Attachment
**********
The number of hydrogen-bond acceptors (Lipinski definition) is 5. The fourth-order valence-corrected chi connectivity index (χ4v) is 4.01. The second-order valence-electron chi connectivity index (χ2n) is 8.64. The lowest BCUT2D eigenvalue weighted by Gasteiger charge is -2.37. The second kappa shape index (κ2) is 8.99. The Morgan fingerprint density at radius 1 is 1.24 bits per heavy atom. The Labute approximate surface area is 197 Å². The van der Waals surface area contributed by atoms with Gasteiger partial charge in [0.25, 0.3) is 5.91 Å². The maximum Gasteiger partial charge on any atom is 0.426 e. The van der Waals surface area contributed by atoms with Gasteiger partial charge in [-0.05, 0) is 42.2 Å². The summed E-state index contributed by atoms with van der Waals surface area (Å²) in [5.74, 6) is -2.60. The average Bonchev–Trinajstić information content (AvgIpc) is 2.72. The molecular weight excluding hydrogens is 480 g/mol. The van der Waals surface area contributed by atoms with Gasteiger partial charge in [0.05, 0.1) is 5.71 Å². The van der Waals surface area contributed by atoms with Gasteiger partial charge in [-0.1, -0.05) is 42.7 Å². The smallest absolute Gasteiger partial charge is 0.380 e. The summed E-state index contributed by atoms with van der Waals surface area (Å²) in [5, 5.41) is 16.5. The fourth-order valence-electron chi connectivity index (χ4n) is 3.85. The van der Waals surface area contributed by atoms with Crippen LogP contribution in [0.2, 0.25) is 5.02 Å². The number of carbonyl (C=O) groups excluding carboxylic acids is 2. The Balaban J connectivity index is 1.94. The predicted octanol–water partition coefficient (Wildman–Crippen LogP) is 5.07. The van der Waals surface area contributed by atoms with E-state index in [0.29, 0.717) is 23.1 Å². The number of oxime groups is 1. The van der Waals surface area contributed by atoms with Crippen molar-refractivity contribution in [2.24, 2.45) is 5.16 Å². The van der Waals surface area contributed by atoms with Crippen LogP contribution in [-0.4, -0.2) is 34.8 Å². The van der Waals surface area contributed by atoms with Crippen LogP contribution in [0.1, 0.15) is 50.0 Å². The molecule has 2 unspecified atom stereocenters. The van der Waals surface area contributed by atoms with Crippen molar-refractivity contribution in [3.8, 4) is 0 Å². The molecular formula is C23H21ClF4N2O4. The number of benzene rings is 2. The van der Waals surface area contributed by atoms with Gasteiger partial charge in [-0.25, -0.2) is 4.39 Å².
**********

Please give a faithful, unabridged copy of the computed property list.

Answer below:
The number of hydrogen-bond acceptors (Lipinski definition) is 5. The fourth-order valence-corrected chi connectivity index (χ4v) is 4.01. The second-order valence-electron chi connectivity index (χ2n) is 8.64. The lowest BCUT2D eigenvalue weighted by Gasteiger charge is -2.37. The second kappa shape index (κ2) is 8.99. The Morgan fingerprint density at radius 1 is 1.24 bits per heavy atom. The Labute approximate surface area is 197 Å². The van der Waals surface area contributed by atoms with Gasteiger partial charge in [0.25, 0.3) is 5.91 Å². The maximum Gasteiger partial charge on any atom is 0.426 e. The van der Waals surface area contributed by atoms with Gasteiger partial charge in [-0.05, 0) is 42.2 Å². The summed E-state index contributed by atoms with van der Waals surface area (Å²) in [5.74, 6) is -2.60. The average Bonchev–Trinajstić information content (AvgIpc) is 2.72. The molecular weight excluding hydrogens is 480 g/mol. The van der Waals surface area contributed by atoms with Gasteiger partial charge in [0.05, 0.1) is 5.71 Å². The van der Waals surface area contributed by atoms with Gasteiger partial charge in [-0.1, -0.05) is 42.7 Å². The smallest absolute Gasteiger partial charge is 0.380 e. The summed E-state index contributed by atoms with van der Waals surface area (Å²) in [5, 5.41) is 16.5. The fourth-order valence-electron chi connectivity index (χ4n) is 3.85. The van der Waals surface area contributed by atoms with Crippen LogP contribution in [0.2, 0.25) is 5.02 Å². The number of carbonyl (C=O) groups excluding carboxylic acids is 2. The Balaban J connectivity index is 1.94. The predicted octanol–water partition coefficient (Wildman–Crippen LogP) is 5.07. The van der Waals surface area contributed by atoms with E-state index in [0.29, 0.717) is 23.1 Å². The number of oxime groups is 1. The van der Waals surface area contributed by atoms with Crippen molar-refractivity contribution in [2.24, 2.45) is 5.16 Å². The van der Waals surface area contributed by atoms with Crippen LogP contribution in [-0.4, -0.2) is 34.8 Å². The van der Waals surface area contributed by atoms with Crippen LogP contribution in [0.1, 0.15) is 50.0 Å². The molecule has 2 unspecified atom stereocenters. The van der Waals surface area contributed by atoms with Crippen molar-refractivity contribution in [3.8, 4) is 0 Å². The molecular formula is C23H21ClF4N2O4. The number of benzene rings is 2. The van der Waals surface area contributed by atoms with Gasteiger partial charge in [-0.25, -0.2) is 4.39 Å².